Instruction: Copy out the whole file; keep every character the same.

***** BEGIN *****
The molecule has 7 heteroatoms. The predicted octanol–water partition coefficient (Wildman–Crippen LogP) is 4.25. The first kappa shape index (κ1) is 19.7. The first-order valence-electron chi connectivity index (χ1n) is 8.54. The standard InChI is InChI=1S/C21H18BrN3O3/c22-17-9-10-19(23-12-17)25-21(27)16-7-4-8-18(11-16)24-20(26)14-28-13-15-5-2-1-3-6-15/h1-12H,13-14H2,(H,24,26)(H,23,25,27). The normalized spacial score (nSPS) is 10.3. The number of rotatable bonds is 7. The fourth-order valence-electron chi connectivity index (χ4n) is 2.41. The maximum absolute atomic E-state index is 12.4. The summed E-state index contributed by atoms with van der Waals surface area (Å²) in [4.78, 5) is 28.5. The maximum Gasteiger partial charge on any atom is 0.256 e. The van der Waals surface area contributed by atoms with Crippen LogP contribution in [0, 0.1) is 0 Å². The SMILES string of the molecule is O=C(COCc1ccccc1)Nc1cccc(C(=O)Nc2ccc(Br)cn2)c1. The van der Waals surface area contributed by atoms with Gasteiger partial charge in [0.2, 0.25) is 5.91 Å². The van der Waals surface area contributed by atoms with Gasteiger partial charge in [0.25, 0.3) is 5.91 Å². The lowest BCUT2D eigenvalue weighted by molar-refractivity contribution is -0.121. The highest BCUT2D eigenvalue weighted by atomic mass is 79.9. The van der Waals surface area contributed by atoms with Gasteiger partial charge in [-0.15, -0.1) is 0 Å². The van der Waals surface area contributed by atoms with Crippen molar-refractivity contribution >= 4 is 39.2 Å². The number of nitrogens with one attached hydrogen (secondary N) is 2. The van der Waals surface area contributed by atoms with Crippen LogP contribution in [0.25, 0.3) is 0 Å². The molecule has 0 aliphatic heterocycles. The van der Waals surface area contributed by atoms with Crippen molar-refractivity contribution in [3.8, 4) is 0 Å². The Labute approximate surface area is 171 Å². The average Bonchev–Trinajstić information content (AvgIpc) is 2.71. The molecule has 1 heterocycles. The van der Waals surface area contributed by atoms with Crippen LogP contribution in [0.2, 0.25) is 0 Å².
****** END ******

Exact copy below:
The molecule has 7 heteroatoms. The predicted octanol–water partition coefficient (Wildman–Crippen LogP) is 4.25. The first kappa shape index (κ1) is 19.7. The first-order valence-electron chi connectivity index (χ1n) is 8.54. The standard InChI is InChI=1S/C21H18BrN3O3/c22-17-9-10-19(23-12-17)25-21(27)16-7-4-8-18(11-16)24-20(26)14-28-13-15-5-2-1-3-6-15/h1-12H,13-14H2,(H,24,26)(H,23,25,27). The normalized spacial score (nSPS) is 10.3. The number of rotatable bonds is 7. The fourth-order valence-electron chi connectivity index (χ4n) is 2.41. The maximum absolute atomic E-state index is 12.4. The summed E-state index contributed by atoms with van der Waals surface area (Å²) in [4.78, 5) is 28.5. The maximum Gasteiger partial charge on any atom is 0.256 e. The van der Waals surface area contributed by atoms with Crippen LogP contribution in [0, 0.1) is 0 Å². The SMILES string of the molecule is O=C(COCc1ccccc1)Nc1cccc(C(=O)Nc2ccc(Br)cn2)c1. The van der Waals surface area contributed by atoms with Gasteiger partial charge in [0.2, 0.25) is 5.91 Å². The van der Waals surface area contributed by atoms with Gasteiger partial charge in [0.25, 0.3) is 5.91 Å². The lowest BCUT2D eigenvalue weighted by molar-refractivity contribution is -0.121. The highest BCUT2D eigenvalue weighted by atomic mass is 79.9. The van der Waals surface area contributed by atoms with Gasteiger partial charge in [-0.15, -0.1) is 0 Å². The van der Waals surface area contributed by atoms with Crippen molar-refractivity contribution >= 4 is 39.2 Å². The number of nitrogens with one attached hydrogen (secondary N) is 2. The van der Waals surface area contributed by atoms with Crippen LogP contribution in [0.25, 0.3) is 0 Å². The molecule has 0 aliphatic heterocycles. The van der Waals surface area contributed by atoms with Crippen molar-refractivity contribution in [3.8, 4) is 0 Å². The Labute approximate surface area is 171 Å². The average Bonchev–Trinajstić information content (AvgIpc) is 2.71. The molecule has 1 heterocycles. The van der Waals surface area contributed by atoms with Crippen LogP contribution in [0.2, 0.25) is 0 Å².